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Description:This original copper plate engraved antique map of the State of Hesse or Hessia, in central Germany, by Gerard Mercator was published by Henricus Hondius in the early 1628 French edition of Gerard Mercators Atlas.These maps, published in the early editions of Mercators atlas, are the original maps drawn and engraved by Gerald Mercator in the mid to late 16th century, published by his son Rumold as an atlas, after his death, in 1595. After two editions the plates were purchased by Jodocus Hondius in 1604 and continued to be published until the mid 1630s by Henricus, when some of the plates were re-engraved and updated by Jan Jansson and Henricus Hondius.
General Definitions:Paper thickness and quality: - Heavy and stablePaper color : - off whiteAge of map color: - Colors used: - General color appearance: - Paper size: - 21in x 17in (530mm x 430mm)Plate size: - 18 1/2in x 14in (475mm x 350mm)Margins: - Min 1/2in (12mm)
Imperfections:Margins: - Light age toningPlate area: - Light toning along centerfoldVerso: - Light age toning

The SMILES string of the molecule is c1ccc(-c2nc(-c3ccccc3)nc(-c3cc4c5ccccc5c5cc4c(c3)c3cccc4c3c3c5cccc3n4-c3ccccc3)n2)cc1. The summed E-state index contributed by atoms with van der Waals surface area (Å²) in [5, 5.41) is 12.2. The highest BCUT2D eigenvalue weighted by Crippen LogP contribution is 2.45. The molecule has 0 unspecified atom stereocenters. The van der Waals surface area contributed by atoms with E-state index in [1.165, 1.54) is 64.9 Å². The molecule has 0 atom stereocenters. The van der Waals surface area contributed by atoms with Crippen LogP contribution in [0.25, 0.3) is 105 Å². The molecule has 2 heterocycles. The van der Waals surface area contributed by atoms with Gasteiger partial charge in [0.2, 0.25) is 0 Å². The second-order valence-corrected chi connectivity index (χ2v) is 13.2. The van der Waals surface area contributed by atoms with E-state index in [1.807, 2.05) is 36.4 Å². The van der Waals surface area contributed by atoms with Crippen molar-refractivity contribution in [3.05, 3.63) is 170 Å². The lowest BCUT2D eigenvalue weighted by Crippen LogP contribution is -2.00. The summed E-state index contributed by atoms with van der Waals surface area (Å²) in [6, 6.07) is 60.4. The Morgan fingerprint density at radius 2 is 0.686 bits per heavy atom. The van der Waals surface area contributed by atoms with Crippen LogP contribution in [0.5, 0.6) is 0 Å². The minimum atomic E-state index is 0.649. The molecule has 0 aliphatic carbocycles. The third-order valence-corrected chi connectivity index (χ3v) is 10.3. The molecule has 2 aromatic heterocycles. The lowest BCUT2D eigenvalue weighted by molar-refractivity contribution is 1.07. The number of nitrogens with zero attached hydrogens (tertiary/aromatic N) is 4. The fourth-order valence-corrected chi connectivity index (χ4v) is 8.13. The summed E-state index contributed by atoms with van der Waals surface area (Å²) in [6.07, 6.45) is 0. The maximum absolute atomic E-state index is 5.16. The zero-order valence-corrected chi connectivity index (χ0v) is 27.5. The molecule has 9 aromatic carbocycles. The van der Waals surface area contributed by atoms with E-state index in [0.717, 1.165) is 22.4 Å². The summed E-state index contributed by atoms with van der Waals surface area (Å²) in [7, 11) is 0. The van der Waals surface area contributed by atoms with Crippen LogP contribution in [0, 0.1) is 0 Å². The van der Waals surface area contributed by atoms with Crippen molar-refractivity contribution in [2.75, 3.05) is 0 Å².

Background: Hesse officially the State of Hesse, is a federal state (Land) of the Federal Republic of Germany, with just over six million inhabitants. The state capital is Wiesbaden; the largest city is Frankfurt am Main.In the 12th century, Hessengau was passed to Thuringia. In the War of the Thuringian Succession (1247–1264), Hesse gained independence and became a Landgraviate within the Holy Roman Empire. It shortly rose to primary importance under Landgrave Philip the Magnanimous, who was one of the leaders of German Protestantism. After Philips death in 1567, the territory was divided among his four sons from his first marriage (Philip was a bigamist) into four lines: Hesse-Kassel (or Hesse-Cassel), Hesse-Darmstadt, Hesse-Rheinfels, and the also previously existing Hesse-Marburg. As the latter two lines died out quite soon (1583 and 1605, respectively), Hesse-Kassel and Hesse-Darmstadt were the two core states within the Hessian lands. Several collateral lines split off during the centuries, such as in 1622, when Hesse-Homburg split off from Hesse-Darmstadt. In the late 16th century, Kassel adopted Calvinism, while Darmstadt remained Lutheran and subsequently the two lines often found themselves on different sides of a conflict, most notably in the disputes over Hesse-Marburg and in the Thirty Years War, when Darmstadt fought on the side of the Emperor, while Kassel sided with Sweden and France.The Landgrave Frederick II (1720–1785) ruled as a benevolent despot, from 1760 to 1785. He combined Enlightenment ideas with Christian values, cameralist plans for central control of the economy, and a militaristic approach toward diplomacy. He funded the depleted treasury of the poor nation by loaning 19,000 soldiers in complete military formations to Great Britain to fight in North America during the American Revolutionary War, 1776–1783. These soldiers, commonly known as Hessians, fought under the British flag. The British used the Hessians in several conflicts, including in the Irish Rebellion of 1798. For further revenue, the soldiers were loaned to other places as well. Most were conscripted, with their pay going to the Landgrave.